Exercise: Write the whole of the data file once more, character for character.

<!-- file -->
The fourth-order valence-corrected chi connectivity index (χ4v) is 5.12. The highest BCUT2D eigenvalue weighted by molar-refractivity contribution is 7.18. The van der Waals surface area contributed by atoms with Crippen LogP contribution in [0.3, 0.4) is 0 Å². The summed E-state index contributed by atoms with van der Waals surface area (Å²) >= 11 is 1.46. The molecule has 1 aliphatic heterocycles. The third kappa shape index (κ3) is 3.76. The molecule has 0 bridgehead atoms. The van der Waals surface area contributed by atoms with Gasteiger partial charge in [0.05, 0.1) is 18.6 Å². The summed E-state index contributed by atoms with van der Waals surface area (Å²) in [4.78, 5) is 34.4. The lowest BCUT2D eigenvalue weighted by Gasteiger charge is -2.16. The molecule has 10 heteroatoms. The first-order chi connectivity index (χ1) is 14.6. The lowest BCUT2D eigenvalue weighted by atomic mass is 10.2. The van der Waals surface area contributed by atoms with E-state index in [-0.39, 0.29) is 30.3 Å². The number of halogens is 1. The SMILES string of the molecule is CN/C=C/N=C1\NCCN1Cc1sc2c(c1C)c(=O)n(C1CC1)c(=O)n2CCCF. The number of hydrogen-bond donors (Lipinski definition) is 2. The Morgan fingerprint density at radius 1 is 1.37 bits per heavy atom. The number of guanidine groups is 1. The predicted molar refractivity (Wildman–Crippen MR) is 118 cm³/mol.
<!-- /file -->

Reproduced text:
The fourth-order valence-corrected chi connectivity index (χ4v) is 5.12. The highest BCUT2D eigenvalue weighted by molar-refractivity contribution is 7.18. The van der Waals surface area contributed by atoms with Crippen LogP contribution in [0.3, 0.4) is 0 Å². The summed E-state index contributed by atoms with van der Waals surface area (Å²) >= 11 is 1.46. The molecule has 1 aliphatic heterocycles. The third kappa shape index (κ3) is 3.76. The molecule has 0 bridgehead atoms. The van der Waals surface area contributed by atoms with Gasteiger partial charge in [0.05, 0.1) is 18.6 Å². The summed E-state index contributed by atoms with van der Waals surface area (Å²) in [4.78, 5) is 34.4. The lowest BCUT2D eigenvalue weighted by Gasteiger charge is -2.16. The molecule has 10 heteroatoms. The first-order chi connectivity index (χ1) is 14.6. The lowest BCUT2D eigenvalue weighted by atomic mass is 10.2. The van der Waals surface area contributed by atoms with E-state index in [-0.39, 0.29) is 30.3 Å². The number of halogens is 1. The SMILES string of the molecule is CN/C=C/N=C1\NCCN1Cc1sc2c(c1C)c(=O)n(C1CC1)c(=O)n2CCCF. The number of hydrogen-bond donors (Lipinski definition) is 2. The Morgan fingerprint density at radius 1 is 1.37 bits per heavy atom. The number of guanidine groups is 1. The predicted molar refractivity (Wildman–Crippen MR) is 118 cm³/mol.